STUDENT DEBT: America's Next Bubble?

(Applications Advice, Letters of Recommendation . . . )
User avatar
Samara
Posts: 3245
Joined: Wed May 11, 2011 4:26 pm

Re: STUDENT DEBT: America's Next Bubble?

Postby Samara » Sat Aug 20, 2011 8:33 pm

Blessedassurance wrote:
Samara wrote: Yep, that's how demand works. If I'm willing to see one movie per month at $10/ticket and two at $7/ticket, and the government gives me a $3 coupon, I'll see two movies instead of one and more movie theaters will open. My consumption changed, but my demand curve didn't. If studios misrepresent how good their movies are, I'll want to see two movies at $10 and three movies at $7, thus changing my demand curve.


Producers enter the market to take advantage of the increase in price due to the increase in demand.

The problem with government subsidization is that it creates demand where none would have existed. The increase in demand relative to supply causes a rise in tuition and the proliferation of producers at the new higher equilibrium which further creates an increase in supply of JD-holders relative to demand of labor which drives down price to a lower equilibrium (and unemployment).

The availability of alternate means of financing which you speak of is also a consequence of governmental interference to the extent that the loans are non-dischargeable.

All this analysis of a bubble-burst requires the participation of rational , informed agents and viable substitutes, rendering the point moot. The educational bubble is not going to burst anytime soon. Cooley will continue to meet its quota, JDU notwithstanding (snowflake syndrome, knowing an employed Cooley grad etc). The government can quit subsidizing education but that will open up a whole new pandora's box. The onus is on the ABA to restrict the supply of JD-holders in a manner similar to the AMA but that also involves trade-offs.

I think we can all agree on this.

User avatar
Blessedassurance
Posts: 2081
Joined: Mon Jun 27, 2011 3:42 pm

Re: STUDENT DEBT: America's Next Bubble?

Postby Blessedassurance » Sat Aug 20, 2011 8:43 pm

Samara wrote: That is the conclusion I would make. Schools are raising tuition at a crazy rate and it doesn't seem to have any significant effect on consumption. The elasticity is determined by what applicants think they can get from acquiring a degree, i.e. future earnings and such, not the price of borrowing.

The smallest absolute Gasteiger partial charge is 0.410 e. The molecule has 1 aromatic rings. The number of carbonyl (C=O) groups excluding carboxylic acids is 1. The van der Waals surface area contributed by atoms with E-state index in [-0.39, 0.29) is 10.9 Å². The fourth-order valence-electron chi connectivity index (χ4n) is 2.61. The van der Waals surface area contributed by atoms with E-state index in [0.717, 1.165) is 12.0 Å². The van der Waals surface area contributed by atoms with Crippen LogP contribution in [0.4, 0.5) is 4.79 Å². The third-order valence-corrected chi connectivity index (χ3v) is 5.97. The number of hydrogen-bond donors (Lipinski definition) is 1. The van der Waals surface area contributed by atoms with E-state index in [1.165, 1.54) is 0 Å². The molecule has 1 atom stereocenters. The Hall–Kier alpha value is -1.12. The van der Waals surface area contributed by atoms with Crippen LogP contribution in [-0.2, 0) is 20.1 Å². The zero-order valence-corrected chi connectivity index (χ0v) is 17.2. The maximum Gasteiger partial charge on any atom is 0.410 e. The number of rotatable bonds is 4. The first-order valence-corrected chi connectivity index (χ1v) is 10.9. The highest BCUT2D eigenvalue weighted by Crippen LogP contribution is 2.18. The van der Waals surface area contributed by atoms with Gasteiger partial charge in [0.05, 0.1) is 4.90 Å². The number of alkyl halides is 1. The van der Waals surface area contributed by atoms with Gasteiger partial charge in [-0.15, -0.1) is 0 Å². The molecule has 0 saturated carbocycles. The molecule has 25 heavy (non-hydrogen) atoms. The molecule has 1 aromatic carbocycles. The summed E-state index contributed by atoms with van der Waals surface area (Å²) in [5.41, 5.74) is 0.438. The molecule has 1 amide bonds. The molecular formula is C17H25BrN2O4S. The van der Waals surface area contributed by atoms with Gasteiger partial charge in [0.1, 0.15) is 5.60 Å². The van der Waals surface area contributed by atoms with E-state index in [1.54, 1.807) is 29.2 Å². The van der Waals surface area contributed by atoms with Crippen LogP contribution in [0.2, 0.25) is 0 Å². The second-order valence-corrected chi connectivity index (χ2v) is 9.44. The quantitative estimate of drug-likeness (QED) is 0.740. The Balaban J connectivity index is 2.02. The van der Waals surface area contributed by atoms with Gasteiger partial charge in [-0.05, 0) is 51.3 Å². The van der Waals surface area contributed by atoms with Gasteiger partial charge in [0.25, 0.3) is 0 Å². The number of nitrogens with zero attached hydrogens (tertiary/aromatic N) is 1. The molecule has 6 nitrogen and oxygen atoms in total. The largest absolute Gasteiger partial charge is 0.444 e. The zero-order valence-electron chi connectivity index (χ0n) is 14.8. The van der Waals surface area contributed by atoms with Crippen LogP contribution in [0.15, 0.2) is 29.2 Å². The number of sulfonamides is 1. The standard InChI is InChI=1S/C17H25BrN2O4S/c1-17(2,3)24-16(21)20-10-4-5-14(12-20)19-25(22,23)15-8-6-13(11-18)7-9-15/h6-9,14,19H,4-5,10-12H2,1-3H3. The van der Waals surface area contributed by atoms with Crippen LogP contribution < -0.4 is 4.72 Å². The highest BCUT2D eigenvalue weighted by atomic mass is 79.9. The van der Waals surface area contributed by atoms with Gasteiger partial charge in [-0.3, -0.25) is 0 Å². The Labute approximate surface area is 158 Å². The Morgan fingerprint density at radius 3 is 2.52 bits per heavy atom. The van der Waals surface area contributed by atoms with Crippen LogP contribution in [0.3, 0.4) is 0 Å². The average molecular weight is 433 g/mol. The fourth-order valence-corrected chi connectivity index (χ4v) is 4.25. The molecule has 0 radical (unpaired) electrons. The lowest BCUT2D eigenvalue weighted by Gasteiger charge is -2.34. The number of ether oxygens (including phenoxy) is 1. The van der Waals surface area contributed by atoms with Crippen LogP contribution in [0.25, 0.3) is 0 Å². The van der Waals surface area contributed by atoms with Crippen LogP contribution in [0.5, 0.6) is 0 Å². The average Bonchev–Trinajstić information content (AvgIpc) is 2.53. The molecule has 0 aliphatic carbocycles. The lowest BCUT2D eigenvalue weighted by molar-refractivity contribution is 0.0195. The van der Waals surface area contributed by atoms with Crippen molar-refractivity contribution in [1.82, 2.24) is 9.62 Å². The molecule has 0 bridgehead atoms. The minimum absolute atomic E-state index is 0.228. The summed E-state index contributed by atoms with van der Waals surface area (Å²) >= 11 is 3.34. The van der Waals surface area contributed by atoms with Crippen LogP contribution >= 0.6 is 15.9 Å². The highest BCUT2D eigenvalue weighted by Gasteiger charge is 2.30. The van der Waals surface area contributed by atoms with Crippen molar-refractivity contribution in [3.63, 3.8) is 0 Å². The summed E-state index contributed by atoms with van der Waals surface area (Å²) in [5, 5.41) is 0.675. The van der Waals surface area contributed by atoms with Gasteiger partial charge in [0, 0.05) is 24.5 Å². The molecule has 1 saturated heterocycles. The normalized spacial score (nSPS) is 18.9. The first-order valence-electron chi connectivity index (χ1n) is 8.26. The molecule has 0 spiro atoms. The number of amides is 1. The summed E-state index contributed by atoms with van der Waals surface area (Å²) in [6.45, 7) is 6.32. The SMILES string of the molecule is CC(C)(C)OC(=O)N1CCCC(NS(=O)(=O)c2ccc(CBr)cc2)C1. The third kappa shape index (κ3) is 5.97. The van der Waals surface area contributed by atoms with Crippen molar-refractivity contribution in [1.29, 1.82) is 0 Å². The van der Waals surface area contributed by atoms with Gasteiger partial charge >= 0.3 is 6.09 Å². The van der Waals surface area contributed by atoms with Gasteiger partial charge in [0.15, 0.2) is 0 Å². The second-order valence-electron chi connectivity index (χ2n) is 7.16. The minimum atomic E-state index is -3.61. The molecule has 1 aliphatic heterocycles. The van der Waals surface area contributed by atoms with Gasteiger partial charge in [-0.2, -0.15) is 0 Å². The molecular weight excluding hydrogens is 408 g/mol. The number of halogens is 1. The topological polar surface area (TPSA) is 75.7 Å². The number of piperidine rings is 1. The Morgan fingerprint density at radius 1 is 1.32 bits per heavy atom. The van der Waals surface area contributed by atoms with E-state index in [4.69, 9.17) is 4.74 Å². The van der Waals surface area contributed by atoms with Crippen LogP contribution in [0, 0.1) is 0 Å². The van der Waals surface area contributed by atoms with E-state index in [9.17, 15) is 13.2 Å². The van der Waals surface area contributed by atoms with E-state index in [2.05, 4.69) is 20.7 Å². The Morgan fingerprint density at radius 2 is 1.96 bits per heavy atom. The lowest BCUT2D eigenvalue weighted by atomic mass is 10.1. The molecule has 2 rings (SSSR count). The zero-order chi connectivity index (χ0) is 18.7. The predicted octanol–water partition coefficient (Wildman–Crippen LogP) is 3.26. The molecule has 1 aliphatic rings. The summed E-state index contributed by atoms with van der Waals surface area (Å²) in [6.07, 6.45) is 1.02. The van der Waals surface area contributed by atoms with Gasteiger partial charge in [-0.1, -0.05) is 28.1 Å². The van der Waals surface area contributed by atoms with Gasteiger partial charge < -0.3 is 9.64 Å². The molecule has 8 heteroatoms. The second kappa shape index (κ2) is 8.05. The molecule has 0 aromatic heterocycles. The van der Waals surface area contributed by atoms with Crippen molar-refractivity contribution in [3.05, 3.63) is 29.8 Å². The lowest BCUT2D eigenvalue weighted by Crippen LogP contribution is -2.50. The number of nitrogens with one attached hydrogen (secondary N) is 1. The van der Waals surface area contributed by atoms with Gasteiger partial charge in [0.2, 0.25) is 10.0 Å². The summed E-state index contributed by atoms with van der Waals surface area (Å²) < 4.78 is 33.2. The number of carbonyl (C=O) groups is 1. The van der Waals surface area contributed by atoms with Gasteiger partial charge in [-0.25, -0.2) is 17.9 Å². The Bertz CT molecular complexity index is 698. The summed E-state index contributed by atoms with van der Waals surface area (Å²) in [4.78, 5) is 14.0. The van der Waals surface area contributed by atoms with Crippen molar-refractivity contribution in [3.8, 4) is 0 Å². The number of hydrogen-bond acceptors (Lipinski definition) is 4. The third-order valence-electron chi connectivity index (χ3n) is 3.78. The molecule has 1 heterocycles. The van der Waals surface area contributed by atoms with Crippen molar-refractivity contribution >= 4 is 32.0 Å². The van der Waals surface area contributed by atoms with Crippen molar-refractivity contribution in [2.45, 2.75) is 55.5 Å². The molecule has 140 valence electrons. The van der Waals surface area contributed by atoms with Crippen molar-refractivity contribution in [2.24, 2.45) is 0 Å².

That is not an entirely accurate conclusion. The elasticity is affected by ability to "pay".

A lot of people fancy living on an island but they simply cannot afford to do so. The benefits of living on a tropical island under coconut trees with a bottle of whiskey is not in question, the barrier is affordability. The schools keep increasing tuition due to the seemingly-inelastic demand created by loans, subsidies coupled with unrealistic expectations created in part by false advertising.

You're partly right though.

User avatar
monarchylover
Posts: 199
Joined: Wed May 11, 2011 5:17 pm

Re: STUDENT DEBT: America's Next Bubble?

Postby monarchylover » Sat Aug 20, 2011 9:45 pm

Samara wrote:
monarchylover wrote:
Samara wrote:
monarchylover wrote:The graph says absolutely nothing about a student loan "bubble" dumbass. Also, NO the housing bubble crippled the economy because it affected peoples retirement funds brought down entire insurance companies and destroyed towns. If your dumbass abandons payments on your student loans they will garnish your wages and tax returns. You can't just "walk away" from student loans like mortgages that destroyed entire communities including the businesses that resided in them...

Umm...wut? I think you're conflating the housing price bubble with Wall Street credit default swap practices.


please edjumacate yourself on CDSs http://en.wikipedia.org/wiki/Credit_default_swap the CDS's backed the bad mortgages so when they defaulted the CDS's were suppose to cover the default as a type of insurance which AIG held a shit ton of which they did not have the funds to cover.

I understand that, but, arguably, the housing bubble popping would not have had the massive deleterious effect you cite if it had not been magnified by CDS practices. Student loans are not linked to CDS or any other practices. Therefore, you can't make the comparison you make. Because mortgages were also highly leveraged by the government through Fannie Mae and Freddie Mac, we probably can see what kind of effect a student loan bubble would have by looking at the housing bubble divorced from the CDS effects. That's certainly difficult to do, but we can probably learn a lot by trying.


Which is why I said student loans will not make the housing bubble look like a blip.........

User avatar
Samara
Posts: 3245
Joined: Wed May 11, 2011 4:26 pm

Re: STUDENT DEBT: America's Next Bubble?

Postby Samara » Sat Aug 20, 2011 10:28 pm

monarchylover wrote:Which is why I said student loans will not make the housing bubble look like a blip.........

I guess we're agreeing for different reasons.

User avatar
20160810
Posts: 19648
Joined: Fri May 02, 2008 1:18 pm

Re: STUDENT DEBT: America's Next Bubble?

Postby 20160810 » Sun Aug 21, 2011 4:26 am

“I still have student loans,” David Guard, a graduate of Gettysburg College and American University, told Fox News recently, as lawmakers and the White House bickered over the debt ceiling. “I could see an increase in those interest rates.”

Read more: http://www.foxnews.com/politics/2011/08 ... z1VeMKpxiz


I think I might be able to figure out the problem here...




Return to “Law School Admissions Forum”

Who is online

Users browsing this forum: BlendedUnicorn, eminentdomain, Gordon_Cole, IExistedOnceBefore, InterLaw, ss12345, TirantMartorell and 21 guests